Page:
National Apology to Stolen Generations

How do we right the wrongs?

As a child I had no mother’s arms to hold me. No father to lead me into the world. Us taken away kids only had each other. All of us damaged and too young to know what to do. We had strangers standing over us… Many of us grew hard and tough. Others were explosive and angry. A lot grew up just struggling to cope at all. They found their peace in other institutions or alcohol. Most of us learnt to occupy a small space and avoid anything that looked like trouble. We had few ideas about relationships. No one showed us how to be lovers or parents. How to feel safe loving someone when that risked them being taken away and leaving us alone again.Alec Kruger, Alone on the Soaks
On 13 February 2008, in the National Apology to Stolen Generations the Prime Minister of Australia said:
Decency, human decency, universal human decency, demands that the nation now step forward to right an historical wrong.Kevin Rudd (Former Prime Minister of Australia)
In 2019, Richard Weston, the chief executive of the Secretariat of National Aboriginal and Islander Child Care (SNAICC) said:
Removing Indigenous children from their family typically also meant removing the child from their culture and their Country. It happened in the Stolen Generations and it is happening with kids today, that they will come away struggling to know who they are and where they fit.Mr Richard Weston (Chief Executive of SNAICC)

A landmark report, The Family Matters published in October 2019 by SNAICC presents an ever-emerging crisis for Aboriginal and Torres Strait Islander (ATSI) children.

ATSI children are

  • being removed from their families at an ever increasing and alarming rate. In 2017 there were 17,664 ATSI children in out of home care compared to 9,070 in 2008.
  • 3% of the total out-of-home care population, but only 5.5% of the total population of children in Australia.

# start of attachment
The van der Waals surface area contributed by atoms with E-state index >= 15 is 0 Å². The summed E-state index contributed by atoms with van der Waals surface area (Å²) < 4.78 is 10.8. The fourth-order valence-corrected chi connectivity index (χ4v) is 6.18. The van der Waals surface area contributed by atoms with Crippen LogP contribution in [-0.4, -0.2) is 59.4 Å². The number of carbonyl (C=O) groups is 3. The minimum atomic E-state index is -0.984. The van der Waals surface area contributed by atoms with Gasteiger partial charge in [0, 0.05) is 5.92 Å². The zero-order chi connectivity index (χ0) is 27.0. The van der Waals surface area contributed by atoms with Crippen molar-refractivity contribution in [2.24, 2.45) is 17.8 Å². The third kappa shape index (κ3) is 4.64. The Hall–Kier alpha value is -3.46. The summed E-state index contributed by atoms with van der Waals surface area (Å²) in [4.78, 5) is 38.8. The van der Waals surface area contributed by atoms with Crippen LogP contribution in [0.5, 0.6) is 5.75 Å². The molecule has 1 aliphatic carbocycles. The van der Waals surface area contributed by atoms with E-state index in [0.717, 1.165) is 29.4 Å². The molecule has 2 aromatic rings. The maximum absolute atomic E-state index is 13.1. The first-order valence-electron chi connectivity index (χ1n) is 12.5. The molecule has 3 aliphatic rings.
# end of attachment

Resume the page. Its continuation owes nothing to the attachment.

• Now 10.2 times more likely to be removed from their families than non-ATSI children.
  • Seven more times likely to be on permanent care orders, often away from country and community, until the age of 18.

Consider these facts:

  • The data projects that if we don’t address the rates of removal, the number of ATSI children being removed from family will double again within the next 10 years.
  • In 2017-18, only 17% of child protection funding was invested in support services for children and their families, while 83% was invested in child protection services and out-of-home care.
  • Despite significant state and federal government commitments to increase the role of Aboriginal and Torres Strait Islander community-controlled child and family support organisations, the actual investment remains limited.
  • Without substantial efforts to refocus policy and investment in prevention and early intervention family support services, these alarming statistics will continue to rise.

In the face of these statistics “human decency” calls our nation to right the wrongs.  The current situation is complex. Many ATSI children are suffering and live in communities with high levels of drug and alcohol abuse and violence. There are many indicators that communities are in distress. The crisis, and often reasonable response, is to remove children. However, if children are not returned safely to their home, culture and community within a short period of time restoration and reunification generally does not happen..

Please continue reading below:

Continue reading ‘National Apology to Stolen Generations’ here (PDF)

Kenise Neill rsj